2021 Lexus IS 300h Executive Review: An Efficient Sport

The Lexus IS 300h Executive is the entry-level variant of the brand’s hybrid sports sedan. So what does it drop to manage an S$11k price saving and is it the one to buy?


It’s quite clear that COE prices in Singapore are on an upward trajectory and are not likely to be receding anytime soon. Whatever you budget, it’s no fun to be paying so much extra for a new car when a huge chunk of it is going to the vagaries of the quota/demand and bidding system.

So how about ‘downsizing’ within the model range itself to save a little? We put the Lexus IS 300h through its paces a couple of months ago and found it tremendously sporty but also frugal. And compared to the regular IS 300 gasoline model, it delivers a lot more for similar money.

But what we tested was the upper grade Luxury variant of the IS 300h. At launch in February 2021, the Lexus IS 300h Luxury was going for just S$203,800 with COE. By now (May 2021) the price has ballooned to S$229,800 with COE. 

So how about the less expensive Executive variant of the car instead? The S$218,800 with COE price is still pretty high thanks to the previously mentioned rising COE prices, but it’s a pretty big amount saved over the higher spec car. 

What does the car drop to bring the price down by S$11k? Not very much actually, as the hybrid powertrain and driving experience is identical in both IS 300h variants. The biggest differences with the Executive variant is that it gets smaller 18-inch wheels to the Luxury’s 19-inch rollers, and there are no ventilated front seats nor seat position memory. The seats are also upholstered with Nuluxe, a synthetic leather material from Lexus rather than the more premium genuine smooth leather found in the Luxury variant.

In practice the Nuluxe material is really just as soft and supple as the genuine leather that Lexus is known for, and unless you point it out, your passengers are not likely to be able to feel the difference as it is really that good.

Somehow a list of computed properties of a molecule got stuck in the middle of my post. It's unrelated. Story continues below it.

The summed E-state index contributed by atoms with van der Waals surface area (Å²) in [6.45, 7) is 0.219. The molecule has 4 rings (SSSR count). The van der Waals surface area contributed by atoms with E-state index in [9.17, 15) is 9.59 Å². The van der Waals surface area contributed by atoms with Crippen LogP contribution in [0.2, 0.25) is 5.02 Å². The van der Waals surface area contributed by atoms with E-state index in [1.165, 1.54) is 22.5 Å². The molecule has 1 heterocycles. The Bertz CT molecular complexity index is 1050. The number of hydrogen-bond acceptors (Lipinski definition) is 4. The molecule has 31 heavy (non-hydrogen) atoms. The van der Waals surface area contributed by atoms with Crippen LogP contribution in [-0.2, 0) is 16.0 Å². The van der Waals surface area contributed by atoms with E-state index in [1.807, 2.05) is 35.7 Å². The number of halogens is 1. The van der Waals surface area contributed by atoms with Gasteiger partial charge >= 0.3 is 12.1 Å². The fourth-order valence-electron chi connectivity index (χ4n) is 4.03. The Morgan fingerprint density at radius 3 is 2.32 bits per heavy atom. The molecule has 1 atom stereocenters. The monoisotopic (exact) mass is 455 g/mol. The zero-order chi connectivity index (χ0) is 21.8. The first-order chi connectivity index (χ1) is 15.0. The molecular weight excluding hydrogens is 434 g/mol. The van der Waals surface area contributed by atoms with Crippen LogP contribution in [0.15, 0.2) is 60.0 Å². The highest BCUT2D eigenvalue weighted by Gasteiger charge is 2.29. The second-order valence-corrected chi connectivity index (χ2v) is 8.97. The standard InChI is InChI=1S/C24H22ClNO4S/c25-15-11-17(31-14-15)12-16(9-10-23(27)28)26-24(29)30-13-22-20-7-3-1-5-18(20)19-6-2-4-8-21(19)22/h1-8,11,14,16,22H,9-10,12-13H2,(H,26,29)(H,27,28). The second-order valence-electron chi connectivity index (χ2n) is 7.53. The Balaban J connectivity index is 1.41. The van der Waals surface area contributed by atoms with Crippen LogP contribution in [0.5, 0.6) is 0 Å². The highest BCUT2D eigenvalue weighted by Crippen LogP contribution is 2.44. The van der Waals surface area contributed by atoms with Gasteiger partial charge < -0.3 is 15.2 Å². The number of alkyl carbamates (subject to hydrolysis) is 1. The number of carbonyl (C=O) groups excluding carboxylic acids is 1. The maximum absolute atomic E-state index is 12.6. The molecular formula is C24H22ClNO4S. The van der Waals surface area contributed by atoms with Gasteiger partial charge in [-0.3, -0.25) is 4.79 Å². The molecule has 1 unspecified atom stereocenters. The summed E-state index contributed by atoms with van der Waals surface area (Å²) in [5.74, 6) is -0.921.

The Executive also doesn’t get the new Lexus signature ‘triple L’ LED headlights, but they are still fitted with full LED lighting units, just without the new design signature. 

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We’ve already given the full rundown of the IS hybrid driving experience in the IS 300h Luxury’s review, and the Executive variant is much of the same.

What’s important to point out here is that for most drivers looking for a sporty sedan in the low S$200k range, the IS 300h Luxury may have gone up another gear on price but the Executive represents a substantial saving with the omission of options that most drivers won’t really miss. It may not be the ‘full-fat’ Lexus IS hybrid experience, but as far as the user and ownership experience goes, it’s pretty close. 

As far as hybrid luxury sports sedans go, it still stands on its own in this bracket. Audi’s A4 is a mild hybrid, and BMW’s 3 Series sedans are similar. None of them can match the IS 300h’s fuel efficiency, rated at 5.4L/100km on the specifications. In real-world use, we managed 5.7L/100km over two days of driving around Singapore, and that included some hard driving thrown into the mix. 

COE premiums have yet to plateau. The ‘Heightened Alert’ Covid-19 situation that is happening in Singapore from May to June will put a damper on car sales and demand, but our experience is that the pent-up demand tends to get unleashed when the situation settles eventually. In the case of the IS 300h though, the lesser variant isn’t really lesser, and may actually be the smarter buy.  

Lexus IS 300h Executive

Engine 2,487cc, inline 4
Power178hp at 5700rpm
Torque221Nm at 4200-5200rpm 
Electric Motor140hp/300Nm
BatteryNiMh, unknown capacity 
System Power219hp
System Torque Not stated
0-100km/h8.5 seconds
Top Speed180km/h
Fuel Efficiency5.4 L/100km 
VES BandA2 / -S$15,000
AgentLexus Singapore
PriceS$218,800 with COE 
Availability Now
Verdict A nearly identical experience to the very competent and excellent handling Luxury variant, but with a S$11k lower price 

about the author

Lionel Kong
An old hand from the bad old days of crazy COEs, the straight-shooting, ex-CarBuyer editor is back in the four-wheeled world. Rumours that he went to another country to start a Judas Priest tribute band are unfounded.